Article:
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Friday, April 16, 2021

An Ending




You know what they don’t write a lot of books on? Grief and broken families. 


Grief when there is estrangement. Discord. Deep hurts that happened long before the death.

They don’t talk about grief when there have been lines drawn in the sand. They don’t educate you on what that looks like or how that feels.

Grief is often spoken about in the context of deep love. When you can hardly imagine what life is supposed to look like without that person. 

But it’s not really talked about when the person is a distant memory. A broken piece of us.

They don’t write endless novels on how to process that, and how to move forward. 

There is not a step by step instruction manual for how to come to terms with what was and what wasn’t.

My grandmother died this week. She was my last living grandparent. 

She had Alzheimer’s, and I am truly glad she’s no longer suffering in her prison of a mind. I’m thankful she no longer has to be alone in the nursing home like she was when COVID-19 was at it’s worst. I’m glad her 3 beloved sons got to be with her in the end.

But, the truth is: my relationship with her was complicated, because my relationship with my dad is complicated. 

Broken family dynamics are hard. They destroy us in such a unique way. I am convinced that no one knows how to hurt you better than family. No one knows how to exploit your insecurities, your ugly places, or your shortcomings more than flesh and blood. 

Grief is always hard, but grief in the midst of a broken family dynamic is so much harder.

I’m struggling with how to be. How to act. How to overcome what is and what was for what is expected.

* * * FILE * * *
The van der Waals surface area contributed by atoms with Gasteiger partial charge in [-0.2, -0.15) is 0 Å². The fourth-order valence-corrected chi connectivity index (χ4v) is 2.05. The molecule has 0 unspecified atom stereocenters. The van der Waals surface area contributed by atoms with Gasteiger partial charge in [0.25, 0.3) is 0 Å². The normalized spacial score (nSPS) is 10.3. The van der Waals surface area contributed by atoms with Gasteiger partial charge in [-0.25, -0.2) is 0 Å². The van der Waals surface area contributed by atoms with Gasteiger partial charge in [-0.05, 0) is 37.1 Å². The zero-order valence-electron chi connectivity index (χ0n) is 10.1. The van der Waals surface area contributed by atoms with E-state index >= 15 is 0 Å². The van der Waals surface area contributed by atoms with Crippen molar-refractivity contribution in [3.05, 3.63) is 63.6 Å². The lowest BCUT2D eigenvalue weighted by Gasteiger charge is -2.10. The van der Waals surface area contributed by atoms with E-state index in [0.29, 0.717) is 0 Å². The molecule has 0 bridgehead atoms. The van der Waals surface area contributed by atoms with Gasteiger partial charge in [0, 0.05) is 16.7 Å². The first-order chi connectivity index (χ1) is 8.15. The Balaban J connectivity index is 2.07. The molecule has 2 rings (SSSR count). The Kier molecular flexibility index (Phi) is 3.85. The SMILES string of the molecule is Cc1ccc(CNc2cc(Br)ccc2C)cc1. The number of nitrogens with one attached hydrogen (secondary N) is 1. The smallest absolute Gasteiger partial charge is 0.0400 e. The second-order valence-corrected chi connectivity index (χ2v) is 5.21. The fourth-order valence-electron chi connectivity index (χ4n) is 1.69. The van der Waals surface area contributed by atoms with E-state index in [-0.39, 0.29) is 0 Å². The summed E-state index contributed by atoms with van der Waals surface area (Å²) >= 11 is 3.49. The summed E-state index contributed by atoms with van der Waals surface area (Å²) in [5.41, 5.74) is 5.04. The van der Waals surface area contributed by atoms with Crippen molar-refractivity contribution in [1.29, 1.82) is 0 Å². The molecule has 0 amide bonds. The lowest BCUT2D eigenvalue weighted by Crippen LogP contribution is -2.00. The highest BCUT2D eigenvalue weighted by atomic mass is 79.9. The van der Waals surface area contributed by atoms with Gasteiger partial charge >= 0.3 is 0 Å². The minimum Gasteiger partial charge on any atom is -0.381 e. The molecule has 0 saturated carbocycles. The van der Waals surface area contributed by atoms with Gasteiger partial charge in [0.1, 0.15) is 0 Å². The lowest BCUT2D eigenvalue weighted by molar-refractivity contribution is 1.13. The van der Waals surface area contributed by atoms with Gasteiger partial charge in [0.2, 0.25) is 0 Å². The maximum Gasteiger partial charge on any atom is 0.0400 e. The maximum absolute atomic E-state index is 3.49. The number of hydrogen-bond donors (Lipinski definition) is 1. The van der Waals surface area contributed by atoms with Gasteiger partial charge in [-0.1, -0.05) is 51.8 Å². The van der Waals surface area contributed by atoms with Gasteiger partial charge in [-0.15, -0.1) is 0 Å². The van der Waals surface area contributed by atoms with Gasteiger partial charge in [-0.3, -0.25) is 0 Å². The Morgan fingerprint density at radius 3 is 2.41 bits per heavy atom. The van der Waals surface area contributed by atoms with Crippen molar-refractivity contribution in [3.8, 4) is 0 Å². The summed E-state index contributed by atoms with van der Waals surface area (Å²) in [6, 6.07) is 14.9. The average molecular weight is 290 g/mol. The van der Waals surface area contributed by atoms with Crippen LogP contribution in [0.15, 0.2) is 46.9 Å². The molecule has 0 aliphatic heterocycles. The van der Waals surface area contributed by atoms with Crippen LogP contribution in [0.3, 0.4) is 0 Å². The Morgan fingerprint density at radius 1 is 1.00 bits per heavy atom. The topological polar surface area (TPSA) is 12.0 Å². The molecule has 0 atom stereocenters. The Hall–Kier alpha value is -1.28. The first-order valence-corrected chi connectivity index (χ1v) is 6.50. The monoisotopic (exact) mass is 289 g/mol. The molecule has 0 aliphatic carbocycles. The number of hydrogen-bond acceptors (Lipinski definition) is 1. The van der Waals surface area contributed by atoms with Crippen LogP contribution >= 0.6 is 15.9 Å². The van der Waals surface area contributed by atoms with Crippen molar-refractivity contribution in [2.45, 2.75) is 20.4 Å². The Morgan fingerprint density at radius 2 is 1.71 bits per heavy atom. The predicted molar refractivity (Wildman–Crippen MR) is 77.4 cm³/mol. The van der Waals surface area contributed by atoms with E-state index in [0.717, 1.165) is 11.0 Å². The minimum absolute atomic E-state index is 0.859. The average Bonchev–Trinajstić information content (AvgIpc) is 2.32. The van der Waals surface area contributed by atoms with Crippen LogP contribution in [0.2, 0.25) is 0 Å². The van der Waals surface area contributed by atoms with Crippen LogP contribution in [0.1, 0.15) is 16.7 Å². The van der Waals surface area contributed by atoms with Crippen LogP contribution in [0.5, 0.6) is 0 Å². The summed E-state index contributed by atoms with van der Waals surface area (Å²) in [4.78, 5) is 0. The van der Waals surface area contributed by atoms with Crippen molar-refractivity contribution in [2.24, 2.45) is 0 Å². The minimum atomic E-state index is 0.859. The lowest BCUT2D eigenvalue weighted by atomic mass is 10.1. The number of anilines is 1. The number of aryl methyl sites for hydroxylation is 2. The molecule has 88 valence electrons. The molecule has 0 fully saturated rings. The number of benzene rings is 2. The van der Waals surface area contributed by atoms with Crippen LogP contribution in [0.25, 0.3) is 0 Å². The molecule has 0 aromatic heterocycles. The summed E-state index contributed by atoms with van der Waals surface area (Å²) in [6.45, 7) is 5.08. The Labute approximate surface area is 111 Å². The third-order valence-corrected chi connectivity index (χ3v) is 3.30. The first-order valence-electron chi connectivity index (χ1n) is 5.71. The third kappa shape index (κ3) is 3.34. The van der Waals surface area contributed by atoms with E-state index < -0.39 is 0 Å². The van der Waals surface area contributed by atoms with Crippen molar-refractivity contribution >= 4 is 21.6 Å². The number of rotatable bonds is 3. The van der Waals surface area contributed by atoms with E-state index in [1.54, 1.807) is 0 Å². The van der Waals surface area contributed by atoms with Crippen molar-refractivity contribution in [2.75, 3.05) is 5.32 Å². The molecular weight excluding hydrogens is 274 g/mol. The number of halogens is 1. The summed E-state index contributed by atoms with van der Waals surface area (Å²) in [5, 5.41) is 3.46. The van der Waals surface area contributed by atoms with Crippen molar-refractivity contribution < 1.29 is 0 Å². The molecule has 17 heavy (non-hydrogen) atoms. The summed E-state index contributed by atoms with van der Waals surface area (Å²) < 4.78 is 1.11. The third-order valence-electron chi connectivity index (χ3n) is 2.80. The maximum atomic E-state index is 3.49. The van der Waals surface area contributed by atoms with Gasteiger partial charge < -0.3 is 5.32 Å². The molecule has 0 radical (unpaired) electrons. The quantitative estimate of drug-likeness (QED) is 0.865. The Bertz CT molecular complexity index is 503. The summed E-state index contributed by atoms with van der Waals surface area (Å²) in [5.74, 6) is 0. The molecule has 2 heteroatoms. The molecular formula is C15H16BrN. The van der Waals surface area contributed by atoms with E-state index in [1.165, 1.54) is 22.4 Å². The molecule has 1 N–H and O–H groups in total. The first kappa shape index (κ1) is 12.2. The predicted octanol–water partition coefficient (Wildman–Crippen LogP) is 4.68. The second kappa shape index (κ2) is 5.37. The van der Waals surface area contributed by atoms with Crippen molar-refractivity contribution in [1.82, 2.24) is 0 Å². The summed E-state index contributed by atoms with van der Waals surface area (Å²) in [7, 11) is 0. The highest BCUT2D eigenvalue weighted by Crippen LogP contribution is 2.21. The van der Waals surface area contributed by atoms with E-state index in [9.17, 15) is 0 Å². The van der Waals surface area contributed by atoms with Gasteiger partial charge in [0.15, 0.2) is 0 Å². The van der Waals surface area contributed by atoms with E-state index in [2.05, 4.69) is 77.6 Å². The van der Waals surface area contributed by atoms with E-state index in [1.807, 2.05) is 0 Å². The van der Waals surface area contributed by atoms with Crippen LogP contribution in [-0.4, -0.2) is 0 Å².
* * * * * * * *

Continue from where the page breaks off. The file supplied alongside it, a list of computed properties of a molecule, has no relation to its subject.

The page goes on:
Over the last few days I have found myself sitting in the middle of waves of anger and grief. And the days just feel heavier than normal.

Grief always makes others uncomfortable, but grief when they don’t think you’re entitled to it makes them lose their minds. 

Because grief they don’t think is yours leaves them trying to dictate it. They write off the grief because you weren’t “close with her” and your relationship was “complicated”. They down play the facts of the night she died to minimize your reaction. 

Don’t start! Be quiet! Do not cause a scene. This is your role and you will play it. 

Isn’t it funny how when people hurt you they think they get to dictate how you feel about it too? They think they get to choose your reactions and how you carry the weight. They become the thief and the judge all at the same time. And they convince those around them that they have that right too. 


Grief is always messy business, but today it just feels messier.

We will bury my grandmother tomorrow. 

I will play my part as I am expected too. 

But something I’m learning about grief in this space is that it deeply changes you and it finalizes the shift. 

The step back. 

The closing of doors.

For me, her burial tomorrow symbolizes the end of many things. 

Because there is no going back. 

There is no way to re-write the story that has already played out. 

So, here’s to ugly endings.

To stories that don’t end as they should. 

Because they are the stories that build us. That make us better. And serve as reminders for how we want our story to end by showing us how we don’t. 

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